The Good Doctor

Originally published on December 19, 1998 | Calgary Sun | written by Calgary Sun Staff

NEW YORK--Robin Williams knows the power of laughter.

It changed his life and he has observed how it affects others.

"Christopher Reeve and I went to Julliard together. When I learned of his accident I was as devastated as everyone else," recalls Williams, who rushed to Reeve's bedside.

"People were so solemn. I knew it was not good for Chris, so I dressed up in hospital scrubs and pretended to be his proctologist.

"The smile on his face almost broke my heart. He has told me since that it was at that moment when he was able to laugh again that he wanted to live."

For more than a decade, Williams has been visiting children's hospital wards in San Francisco where he lives.

"I usually go at Christmas. I ride a bike hooked up to an IV. I used to be a real hit when I did Mork (from the Mork and Mindy TV show) but now they love it most when I break into Mrs. Doubtfire."

It was for these reasons that Williams was so eager to play Hunter "Patch" Adams in the holiday movie Patch Adams. It's the true story of a physician who uses humour to treat seriously and terminally ill patients.

"His critics call him a modern Don Quixote who's deluded, but Patch is not chasing windmills," says Williams. "He's committed, dedicated and intelligent and he does everything possible to help his patients."

There is a particularly heartwarming sequence in Patch Adams when Williams entertains a ward of children coping with cancer.

"Most of the children in that scene really are cancer patients. They got their roles in the movie through the Make a Wish Foundation. Their reactions are spontaneous. It's not acting."

When Adams visited the set of the movie, Williams was anything but intimidated.

"We became instant friends. He made me laugh so much it hurt. He's an outrageous guy, an absolute born clown."

Williams is quick to point out that the film "is more about Patch's essence than it is about him. It's not a biography. Some of his life is in it, but some of it is fiction."

Williams, who turned 47 this year, was born in Chicago. When he was 16, he moved with his parents to San Francisco, the city he calls his only real home.

"In Chicago, I was a shy, lonely boy who excelled in sports. I knew my parents loved me, but I sensed they didn't know how to communicate that love.

"We moved to San Francisco because my father took early retirement. It was only then that he let down the wall that had built between us. It's one reason I love San Francisco. It's where I found my father."

The other reason is that Williams no longer felt like an outsider.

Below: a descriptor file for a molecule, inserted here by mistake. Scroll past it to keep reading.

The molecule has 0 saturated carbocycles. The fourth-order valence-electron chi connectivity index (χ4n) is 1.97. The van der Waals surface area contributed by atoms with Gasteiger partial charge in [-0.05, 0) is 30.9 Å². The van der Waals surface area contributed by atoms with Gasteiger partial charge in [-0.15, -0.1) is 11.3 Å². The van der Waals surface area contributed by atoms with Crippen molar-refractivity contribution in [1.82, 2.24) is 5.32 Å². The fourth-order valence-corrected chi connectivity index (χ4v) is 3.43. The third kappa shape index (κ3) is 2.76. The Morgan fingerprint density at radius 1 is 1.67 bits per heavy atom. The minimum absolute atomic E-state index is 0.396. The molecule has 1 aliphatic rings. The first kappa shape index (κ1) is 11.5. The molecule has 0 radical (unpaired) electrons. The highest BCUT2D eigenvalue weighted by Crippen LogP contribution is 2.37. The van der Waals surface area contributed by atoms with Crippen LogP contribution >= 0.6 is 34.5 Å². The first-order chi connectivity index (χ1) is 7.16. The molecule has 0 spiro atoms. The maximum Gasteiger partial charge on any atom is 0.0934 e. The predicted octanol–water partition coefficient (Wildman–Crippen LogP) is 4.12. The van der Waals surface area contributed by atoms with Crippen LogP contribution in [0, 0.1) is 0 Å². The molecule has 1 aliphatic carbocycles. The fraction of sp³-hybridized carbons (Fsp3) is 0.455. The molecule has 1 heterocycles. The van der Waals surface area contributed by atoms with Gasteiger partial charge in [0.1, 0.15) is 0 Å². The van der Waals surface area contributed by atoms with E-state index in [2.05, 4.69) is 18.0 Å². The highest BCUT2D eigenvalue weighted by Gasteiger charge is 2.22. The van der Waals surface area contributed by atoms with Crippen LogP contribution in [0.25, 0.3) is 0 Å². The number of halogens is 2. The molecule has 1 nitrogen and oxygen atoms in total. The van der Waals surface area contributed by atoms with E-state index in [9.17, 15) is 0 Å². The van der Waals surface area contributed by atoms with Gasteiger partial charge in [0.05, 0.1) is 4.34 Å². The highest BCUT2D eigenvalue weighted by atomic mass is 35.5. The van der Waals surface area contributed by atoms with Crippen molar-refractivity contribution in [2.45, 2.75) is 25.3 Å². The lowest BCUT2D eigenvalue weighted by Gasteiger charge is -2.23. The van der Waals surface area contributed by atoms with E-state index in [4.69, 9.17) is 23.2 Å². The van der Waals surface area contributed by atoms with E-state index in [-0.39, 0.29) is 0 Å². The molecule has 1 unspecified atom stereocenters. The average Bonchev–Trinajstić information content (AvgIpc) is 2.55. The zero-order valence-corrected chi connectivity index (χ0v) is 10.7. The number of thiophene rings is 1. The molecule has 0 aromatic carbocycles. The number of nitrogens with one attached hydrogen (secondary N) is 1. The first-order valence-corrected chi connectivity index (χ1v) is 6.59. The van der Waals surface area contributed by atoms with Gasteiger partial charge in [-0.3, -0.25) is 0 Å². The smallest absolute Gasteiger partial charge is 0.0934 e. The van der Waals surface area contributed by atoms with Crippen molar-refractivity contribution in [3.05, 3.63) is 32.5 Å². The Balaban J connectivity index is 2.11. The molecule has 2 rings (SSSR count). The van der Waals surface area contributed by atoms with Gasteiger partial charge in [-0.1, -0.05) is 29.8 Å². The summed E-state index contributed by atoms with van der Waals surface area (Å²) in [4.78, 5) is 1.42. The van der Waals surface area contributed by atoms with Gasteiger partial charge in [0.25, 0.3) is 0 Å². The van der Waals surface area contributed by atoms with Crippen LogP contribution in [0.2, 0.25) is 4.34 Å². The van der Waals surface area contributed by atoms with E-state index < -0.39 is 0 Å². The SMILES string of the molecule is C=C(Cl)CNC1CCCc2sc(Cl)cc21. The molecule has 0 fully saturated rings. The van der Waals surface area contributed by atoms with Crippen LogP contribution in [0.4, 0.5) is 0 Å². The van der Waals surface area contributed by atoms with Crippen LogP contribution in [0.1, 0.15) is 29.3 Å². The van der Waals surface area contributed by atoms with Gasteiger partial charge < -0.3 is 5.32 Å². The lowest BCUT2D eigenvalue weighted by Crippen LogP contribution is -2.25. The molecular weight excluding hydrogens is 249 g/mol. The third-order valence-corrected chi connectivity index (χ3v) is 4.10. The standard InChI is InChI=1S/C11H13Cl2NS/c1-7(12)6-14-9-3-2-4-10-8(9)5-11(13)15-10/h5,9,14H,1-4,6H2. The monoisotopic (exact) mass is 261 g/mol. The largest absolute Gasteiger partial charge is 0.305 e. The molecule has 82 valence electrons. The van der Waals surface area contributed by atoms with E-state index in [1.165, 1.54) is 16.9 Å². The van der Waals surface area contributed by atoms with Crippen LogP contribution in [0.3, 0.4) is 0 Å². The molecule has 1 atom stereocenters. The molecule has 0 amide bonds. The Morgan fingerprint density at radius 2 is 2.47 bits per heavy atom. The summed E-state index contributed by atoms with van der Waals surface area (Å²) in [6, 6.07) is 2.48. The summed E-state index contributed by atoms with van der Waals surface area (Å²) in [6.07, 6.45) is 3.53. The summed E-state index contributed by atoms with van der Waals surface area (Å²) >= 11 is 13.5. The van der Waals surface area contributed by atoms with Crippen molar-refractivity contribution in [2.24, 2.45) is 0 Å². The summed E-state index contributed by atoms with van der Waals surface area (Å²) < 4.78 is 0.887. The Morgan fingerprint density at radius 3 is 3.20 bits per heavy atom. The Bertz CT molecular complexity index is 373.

"No one is strange in San Francisco. It's a wonderful, eclectic place. Even now, I can ride my bicycle anywhere or even walk and I never get hassled."

It was in San Francisco that Williams found his funny bone.

"I started doing standup and people responded.

"I knew I wanted to be an entertainer, so I went to New York to study theatre at Julliard."

Immediately after graduation, Williams hit the American comedy circuit, where his wildman antics turned him into a star.

"For me, standup is akin to possession. I get up there and suddenly I turn from Dr. Jekyll to Mr. Hyde. It's still the way it works for me, which is why I prefer acting, especially at my age."

Williams lives in San Francisco with his second wife Marsha and their children Zelda, 9, and Cody, 7. Williams' son Zach, who is 15, lives part of the time with his mother Valerie Velardi and part of the time with his father.

"When you have three children, you can't be a wild man. They demand that you be grounded. I also stop myself from doing things which I think might embarrass them.

"There's nothing I could do that would embarrass me, but they are easily offended by some of my antics."

Williams has already completed work on the drama Jakob the Liar, set in the Holocaust, and will begin work early next year on The Bicentennial Man in which he will play a robot who wants to be human.

There is already a buzz that Williams is a front-runner for this year's Oscar nominations. He won last year for best supporting actor for Good Will Hunting.

"It's too early for me to win again. If I'm going to be honoured with multiple Oscars, I want to be like Jack Nicholson and have one Oscar for every decade."

Williams' Oscar sits on his wife's desk in her office.

"He's the paperweight for the mail. It's a way to remind us of our good fortune in this business."

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